About poemsinseason

Ken is a poet and an artist, among other things. He is also a Minister of the Uniting Church in Australia. In 2011 he self-published a book of poetry, Promptings and Provocations. Ken currently lives in California Gully, Victoria. He is working out how to use his time in retirement, mostly through poetry and art. From 2013 - 2015, he lived at Willowra, a remote Warlpiri community in the Northern Territory, where his wife, Jane was School Principal. Most of Ken's poems are responses to the three-year lectionary cycle of bible readings. An exploration of posts from three / six years earlier should reveal other poems responding to the same readings.


Haiku of grace

Martha and Mary:
the sisters receive Jesus
and make him welcome.

Someone has to cook the food,
Marha is busy.

On the other hand,
Mary is quite indolent,
list’ning to Jesus.

A gen’rous spirit
is key to any welcome,
but Martha complains.

Lord, do you not care?
she protests, asking Jesus
to judge between them.

It’s all right, he says.
Mary hears my words of grace;
you should listen, too.

Jesus’ correction
is not without affection.
One thing is needed.

It’s about choices,
every day we make them;
choose grace ev’ry time.


© Ken Rookes 2019


The lawyer’s question

Haiku for heroes

The lawyer’s question;
a test of orthodoxy,
unconcerned for truth.

What does the law say?
Love God and love your neighbour.
Now that’s a big ask!

The lawyer wants rules
to define loving’s limits.
Which ones must I love?

A Samaritan,
much despised, is made hero
in Jesus’ story.

Maligned foreigners,
and other ratbags, become
heroes through their love.

The Samaritan
is Muslim, refugee, and
other suspect folk

Unlikely heroes
confront our own shortcomings.
Best discard this tale.

The lawyer concedes
Yes, love is the way to life,
true and eternal.

Here alone is life!
Like Jesus told the Lawyer:
Go and do the same!

© Ken Rookes 2019

Sent ahead

Haiku for mission

Seventy, there were,
in pairs, sent ahead of him
with a word of peace.

Jesus said to them,
The harvest is plentiful,
we must bring it in.

Be a labourer.
Tell of the kingdom’s good news;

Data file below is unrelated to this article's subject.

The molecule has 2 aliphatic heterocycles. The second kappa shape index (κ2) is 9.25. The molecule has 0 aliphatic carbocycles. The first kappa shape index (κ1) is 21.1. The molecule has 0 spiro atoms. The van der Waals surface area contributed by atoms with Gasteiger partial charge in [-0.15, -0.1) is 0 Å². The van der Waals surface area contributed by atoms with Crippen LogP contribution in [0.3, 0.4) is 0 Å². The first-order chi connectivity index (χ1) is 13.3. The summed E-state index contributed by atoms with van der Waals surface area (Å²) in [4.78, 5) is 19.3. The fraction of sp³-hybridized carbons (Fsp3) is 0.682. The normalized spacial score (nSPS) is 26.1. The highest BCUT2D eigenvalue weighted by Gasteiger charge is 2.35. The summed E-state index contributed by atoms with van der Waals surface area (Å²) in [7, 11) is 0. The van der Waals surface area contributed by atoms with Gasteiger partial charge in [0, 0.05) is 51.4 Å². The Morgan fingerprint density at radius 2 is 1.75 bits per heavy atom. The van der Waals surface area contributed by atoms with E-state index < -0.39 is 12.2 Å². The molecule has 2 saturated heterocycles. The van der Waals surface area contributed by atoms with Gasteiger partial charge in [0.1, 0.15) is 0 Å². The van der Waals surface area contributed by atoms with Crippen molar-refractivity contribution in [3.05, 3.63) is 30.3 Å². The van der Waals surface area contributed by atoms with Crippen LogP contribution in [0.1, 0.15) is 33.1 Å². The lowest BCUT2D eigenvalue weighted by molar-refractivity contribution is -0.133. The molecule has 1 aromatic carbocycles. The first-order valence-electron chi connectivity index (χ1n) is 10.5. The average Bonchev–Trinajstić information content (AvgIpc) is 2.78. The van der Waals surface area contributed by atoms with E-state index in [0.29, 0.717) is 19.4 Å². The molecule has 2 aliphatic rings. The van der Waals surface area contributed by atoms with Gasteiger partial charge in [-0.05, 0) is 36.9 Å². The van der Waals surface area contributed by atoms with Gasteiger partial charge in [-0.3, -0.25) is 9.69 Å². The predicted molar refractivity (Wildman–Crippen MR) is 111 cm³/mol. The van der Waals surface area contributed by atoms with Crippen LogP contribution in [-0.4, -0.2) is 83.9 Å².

touch them with new life.

You will be like lambs;
vulnerable. It’s all right;
that’s the way it is.

Those who follow me
must deal with hostility.
It is always so.

Travel light; no bag,
no purse. Don’t be distracted
from the work of peace.

Some will welcome you.
Stay with them, be satisfied.
Bring healing, breathe hope.

It is coming near,
God’s kingdom; we’re bringing it.
This is a great work.

Rejoining Jesus
they spoke with joy and wonder
of what they had seen.


© Ken Rookes 2019

With time running out

Haiku for decisions

With time running out
Jesus knew that he must go
to Jerusalem.

The company came
to a Samaritan town,
but they were rebuffed.

Why Jerusalem?
If you’re only passing through
don’t bother to stay.

We should punish them;
call down fire! said James and John.
Jesus rebuked them.

I will follow you,
a man said. Foxes have holes,
but I am homeless.

I will follow you,
a man said, but I must wait
for father to die.

The dead must bury
their own. Leave them, you must go
proclaim God’s kingdom.

I will follow you,
but first I must say farewell
to my family.

To plough a straight line
you cannot keep looking back;
likewise the kingdom.


© Ken Rookes 2019


Gerasene country

Haiku for crazy people

Gerasene country:
among the tombs and the swine,
the broken man roams.

Naked to the world,
cut off from society
he is in torment.

With shackles and chains
they have tried to restrain him.
The man is too strong.

When Jesus arrives
Legion comes to confront him,
bringing his demons.

Whether it’s demons,
mental illness, brain damage;
he still needs healing.

The swine dash headlong
into the lake, carrying
dark spirits with them.

The towns-people came
and found the man clothed and sane,
sitting with Jesus.

Please leave us Jesus,
it’s all too much, we’re frightened!
So he departed.

Let me come with you,
the man begged. No, said Jesus,
Go, declare God’s deeds.

So the man went home
restored; to live, to love, and
to tell his story.


© Ken Rookes 2019

One and three.

Grappling haiku

They call it myst’ry
this trinity thing, holding
concepts in tension.

After all these years
still don’t really get it.
I don’t think God minds.

Think how Parent God,
with Jesus and the Spirit,
strangely coalesce.

One God, three persons,
traditional formula:
all else heresy!

Does our imagined
God monitor errant thoughts;
scoring our faith?

Perhaps I also
am heretic. Woe is me!
Or does it matter?

The truth that matters:
God somehow strangely present
in our loving deeds.

O Holy Spirit,
Divine Parent and His Son,
let me live in you.


© Ken Rookes 2019

The Spirit will come

Haiku of promise

They sing lots of songs,
sweet romantic songs of love,
to Jesus on high.

Do you cringe at them,
those romantic songs of love,
Jesus, Son of Man?

If we love Jesus
it’s not about singing songs,
but obedience.

Pouring his Spirit
on the ones who prove their love,
doing what he says.

The Spirit will come
to abide in and with you,
present in my place.

He stands beside you,
an advocate and teacher,
recalling my words.

I give you my peace,
my Spirit and my presence
to guide your living.

When the troubles come
let your hearts rise above them;
do not be afraid.


© Ken Rookes 2019